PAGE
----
Published July 18, 2018
Bob Graves likes to dig in the dirt.
Graves says scouring for archaeological finds has been a hobby of his for some 40 years. So the blazing sun and near-record temperatures a few weekends ago didn’t bother him and fellow retiree and longtime friend Jim English as the pair sifted for artifacts at the UB Archaeological Survey’s McKendry site in the Town of Irving.
McKendry is unique among the Archaeological Survey’s public digs in that visitors can actually dig and sift, rather than just watch the professionals at work, said Kathryn Whalen, a project director for the Archaeological Survey who received her PhD from UB in 2017. And, Whalen said, volunteers like English and Graves are among the best things these digs have to offer.
“It’s an amazing group of people,” she said of the volunteers. “There’s a lot of retirees who come out every dig, and they’re super reliable and knowledgeable. One of the really fascinating things for me is learning what non-professionals know and seeing that passion that a lot of people in this area have for prehistory,” she said.
“There’s a lot of people who really like that feeling of finding something that hasn’t seen the light of day in 4,000 years, and being the first to touch it. To have that connection to a person from that far in the past is an amazing feeling.”
Whalen explained that some of the artifacts that have been unearthed at the McKendry site are from the Archaic period about 8,000 years ago.
“We’ve found a lot of neat arrowheads, projectile points and some ground stone tools on the site in the past,” she said. “Some of the earliest Native American pottery in Western New York was also found there in the ‘90s.
“There’s such a wide range of material cultures because it (the site) was occupied continually over that 8,000-year span,” she added. “It was definitely a place where people were living in the long term for a season, as opposed to making a weekend campsite.”
The largest current dig site at McKendry is now several feet deep. Whalen estimated artifacts uncovered from that level date back 6,000 years.
“That site is interesting because it was exposed right after the glaciers melted and that landform has been building over 10,000 to 12,000 years, with people continually occupying the ground surface,” she said. “We plan on getting a geomorphologist to come out this summer to date some of the stratigraphy. We’re looking to get even deeper because we’re still finding artifacts in it.”
With work on that specific site on hold pending the visit by the geomorphologist, this UBNow writer joined Graves, English and English’s grandson, Colin Sischo, on a recent Saturday at a smaller, shallower site about 10 feet toward the north. Sischo, a junior in high school, said he loves the outdoors and was interested in learning what archaeology is all about, particularly because he isn’t yet sure what career he wants to pursue.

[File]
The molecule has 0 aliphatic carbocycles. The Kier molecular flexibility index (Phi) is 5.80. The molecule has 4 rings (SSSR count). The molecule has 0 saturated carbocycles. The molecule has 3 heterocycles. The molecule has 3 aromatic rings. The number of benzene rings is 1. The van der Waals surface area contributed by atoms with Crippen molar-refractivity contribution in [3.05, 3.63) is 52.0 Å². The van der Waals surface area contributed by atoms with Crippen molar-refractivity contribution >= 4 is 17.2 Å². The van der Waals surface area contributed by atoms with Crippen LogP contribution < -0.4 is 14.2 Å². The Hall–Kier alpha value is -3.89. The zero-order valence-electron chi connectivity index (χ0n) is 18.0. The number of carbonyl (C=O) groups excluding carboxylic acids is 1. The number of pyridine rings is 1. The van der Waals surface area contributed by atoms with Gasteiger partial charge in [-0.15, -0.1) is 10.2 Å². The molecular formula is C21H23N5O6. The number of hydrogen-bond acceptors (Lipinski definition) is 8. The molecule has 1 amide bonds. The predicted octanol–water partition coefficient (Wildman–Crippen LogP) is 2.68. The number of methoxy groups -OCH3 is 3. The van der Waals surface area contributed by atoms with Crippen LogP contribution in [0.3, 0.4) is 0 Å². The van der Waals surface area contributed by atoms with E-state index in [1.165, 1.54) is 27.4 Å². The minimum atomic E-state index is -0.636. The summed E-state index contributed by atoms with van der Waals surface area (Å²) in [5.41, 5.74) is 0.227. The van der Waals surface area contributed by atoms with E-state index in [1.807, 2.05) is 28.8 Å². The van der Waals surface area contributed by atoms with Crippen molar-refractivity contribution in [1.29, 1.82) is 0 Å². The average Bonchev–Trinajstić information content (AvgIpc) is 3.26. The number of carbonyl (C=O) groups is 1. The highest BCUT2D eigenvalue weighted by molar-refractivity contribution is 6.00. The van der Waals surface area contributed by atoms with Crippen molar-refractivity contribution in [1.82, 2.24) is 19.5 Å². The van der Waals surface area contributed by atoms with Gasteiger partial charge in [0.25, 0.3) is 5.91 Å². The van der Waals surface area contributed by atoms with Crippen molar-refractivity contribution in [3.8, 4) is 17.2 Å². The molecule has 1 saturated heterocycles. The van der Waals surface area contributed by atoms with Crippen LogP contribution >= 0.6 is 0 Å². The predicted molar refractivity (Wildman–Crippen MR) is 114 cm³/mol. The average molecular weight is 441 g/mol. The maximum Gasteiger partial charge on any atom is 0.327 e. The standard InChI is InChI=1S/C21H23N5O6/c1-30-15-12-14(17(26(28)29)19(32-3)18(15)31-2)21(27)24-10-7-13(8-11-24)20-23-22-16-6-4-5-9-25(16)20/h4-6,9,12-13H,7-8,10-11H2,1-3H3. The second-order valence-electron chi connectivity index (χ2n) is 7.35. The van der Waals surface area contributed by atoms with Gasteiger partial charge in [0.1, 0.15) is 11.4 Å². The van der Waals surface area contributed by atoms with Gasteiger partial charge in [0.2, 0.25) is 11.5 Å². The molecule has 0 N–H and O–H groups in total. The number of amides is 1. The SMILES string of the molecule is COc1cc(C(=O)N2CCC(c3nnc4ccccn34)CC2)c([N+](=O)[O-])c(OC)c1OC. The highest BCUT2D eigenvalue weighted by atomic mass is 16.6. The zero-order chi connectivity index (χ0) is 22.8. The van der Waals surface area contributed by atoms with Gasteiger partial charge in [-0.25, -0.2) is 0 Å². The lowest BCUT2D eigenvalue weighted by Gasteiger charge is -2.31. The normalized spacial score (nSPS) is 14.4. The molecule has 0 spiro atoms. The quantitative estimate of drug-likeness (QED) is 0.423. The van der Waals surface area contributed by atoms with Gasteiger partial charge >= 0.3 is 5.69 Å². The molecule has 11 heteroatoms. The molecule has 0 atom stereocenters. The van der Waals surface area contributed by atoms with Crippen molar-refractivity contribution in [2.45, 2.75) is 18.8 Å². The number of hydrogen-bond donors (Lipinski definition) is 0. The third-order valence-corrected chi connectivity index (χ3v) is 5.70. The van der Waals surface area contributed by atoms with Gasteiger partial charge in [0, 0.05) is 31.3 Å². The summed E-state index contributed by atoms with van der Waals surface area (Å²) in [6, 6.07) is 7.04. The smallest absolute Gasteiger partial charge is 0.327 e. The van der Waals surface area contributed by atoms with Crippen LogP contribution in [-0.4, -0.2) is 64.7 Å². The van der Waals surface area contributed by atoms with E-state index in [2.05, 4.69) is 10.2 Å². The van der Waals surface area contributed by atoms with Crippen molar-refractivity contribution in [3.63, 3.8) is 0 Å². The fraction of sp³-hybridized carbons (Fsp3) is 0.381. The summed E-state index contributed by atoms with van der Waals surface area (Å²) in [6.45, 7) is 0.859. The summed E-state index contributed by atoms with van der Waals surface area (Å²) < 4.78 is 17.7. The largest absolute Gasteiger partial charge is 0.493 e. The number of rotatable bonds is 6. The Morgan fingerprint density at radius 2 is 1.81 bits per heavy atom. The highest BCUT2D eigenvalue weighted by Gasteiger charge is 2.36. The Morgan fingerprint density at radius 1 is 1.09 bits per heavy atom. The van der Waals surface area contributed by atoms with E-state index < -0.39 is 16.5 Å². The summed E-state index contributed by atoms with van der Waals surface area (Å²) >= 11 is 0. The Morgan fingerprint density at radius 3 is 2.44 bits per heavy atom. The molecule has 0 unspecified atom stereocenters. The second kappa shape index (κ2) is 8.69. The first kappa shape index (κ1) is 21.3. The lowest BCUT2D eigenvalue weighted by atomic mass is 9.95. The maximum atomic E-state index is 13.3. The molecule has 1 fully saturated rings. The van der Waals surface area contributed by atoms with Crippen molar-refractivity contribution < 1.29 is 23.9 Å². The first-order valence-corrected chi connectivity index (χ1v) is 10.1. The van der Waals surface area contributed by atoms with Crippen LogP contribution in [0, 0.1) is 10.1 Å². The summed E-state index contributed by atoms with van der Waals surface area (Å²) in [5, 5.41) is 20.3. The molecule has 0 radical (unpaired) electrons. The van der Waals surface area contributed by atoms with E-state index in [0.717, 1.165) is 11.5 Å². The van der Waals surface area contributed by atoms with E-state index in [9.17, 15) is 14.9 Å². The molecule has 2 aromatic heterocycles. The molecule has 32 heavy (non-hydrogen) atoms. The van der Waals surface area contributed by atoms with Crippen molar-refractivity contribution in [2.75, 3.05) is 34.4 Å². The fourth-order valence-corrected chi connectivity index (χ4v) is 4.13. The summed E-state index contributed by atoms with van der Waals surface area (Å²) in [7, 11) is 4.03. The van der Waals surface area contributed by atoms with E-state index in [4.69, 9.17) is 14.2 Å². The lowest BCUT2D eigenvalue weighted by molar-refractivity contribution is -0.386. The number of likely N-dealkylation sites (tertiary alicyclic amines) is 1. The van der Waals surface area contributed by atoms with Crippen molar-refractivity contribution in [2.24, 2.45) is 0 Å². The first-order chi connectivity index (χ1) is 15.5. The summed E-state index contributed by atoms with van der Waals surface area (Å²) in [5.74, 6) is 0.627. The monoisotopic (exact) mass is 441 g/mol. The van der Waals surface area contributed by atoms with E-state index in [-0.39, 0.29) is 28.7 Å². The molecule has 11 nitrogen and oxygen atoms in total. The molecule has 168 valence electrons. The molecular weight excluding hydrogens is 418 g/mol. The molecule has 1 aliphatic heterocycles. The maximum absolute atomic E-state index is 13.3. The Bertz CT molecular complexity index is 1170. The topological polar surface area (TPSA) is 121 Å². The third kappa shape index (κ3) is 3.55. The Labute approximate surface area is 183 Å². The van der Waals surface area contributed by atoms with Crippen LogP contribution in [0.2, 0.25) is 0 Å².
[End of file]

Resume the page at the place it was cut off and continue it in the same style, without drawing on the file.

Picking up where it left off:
We quickly got to work; I handled one of the soil sifters, while some of the others started digging with shovels.
Throughout much of the day, we found many jagged flakes of flint, which Graves pointed out were the byproducts of Native Americans making the tools necessary for their day-to-day lives. He also estimated from the current depth of the soil that these flint shavings were close to 2,000 years old.
Every time Sischo and I found something that was out of the ordinary, English and Graves paused from cracking jokes to explain what it was. What appeared to be a normal rock was identified as an anvil stone. We were ready to toss a piece of red clay until the men said it likely was used for war paint.
Public digs like McKendry offer an enjoyable experience for people of all ages and interests, Whalen said, and can be invaluable for those, like Sischo, who may be interested in pursuing a career in archaeology.
Participants “really get a hands-on experience and we encourage people to come,” she said of the digs. “We have kids that are in elementary school that come out with us, and we also have octogenarians. It’s a great range of knowledge, curiosity and passion.
“Definitely come out and bring your curiosity,” she urged members of the UB community. “It’s a great group of people, and we’re willing to host anyone who wants to come.
“It’s also a great experience for students,” Whalen noted. “Archaeology is a lot different than what you think it is from pop culture, and I always encourage students to try early and often. We’re more than happy to see whoever wants to come out and help dig.”
UB’s Archaeology Survey will hold a few more public digs at the McKendry site this summer. The remaining dates are July 28, Aug. 11 and Aug. 25. All ages and skill levels are welcome. The site is located at 12682 Beebe Road, Irving, N.Y., in the grass lot behind the Burger King on Route 20, near the exit for the New York State Thruway.
More information on the public digs can also be found on survey’s Facebook page.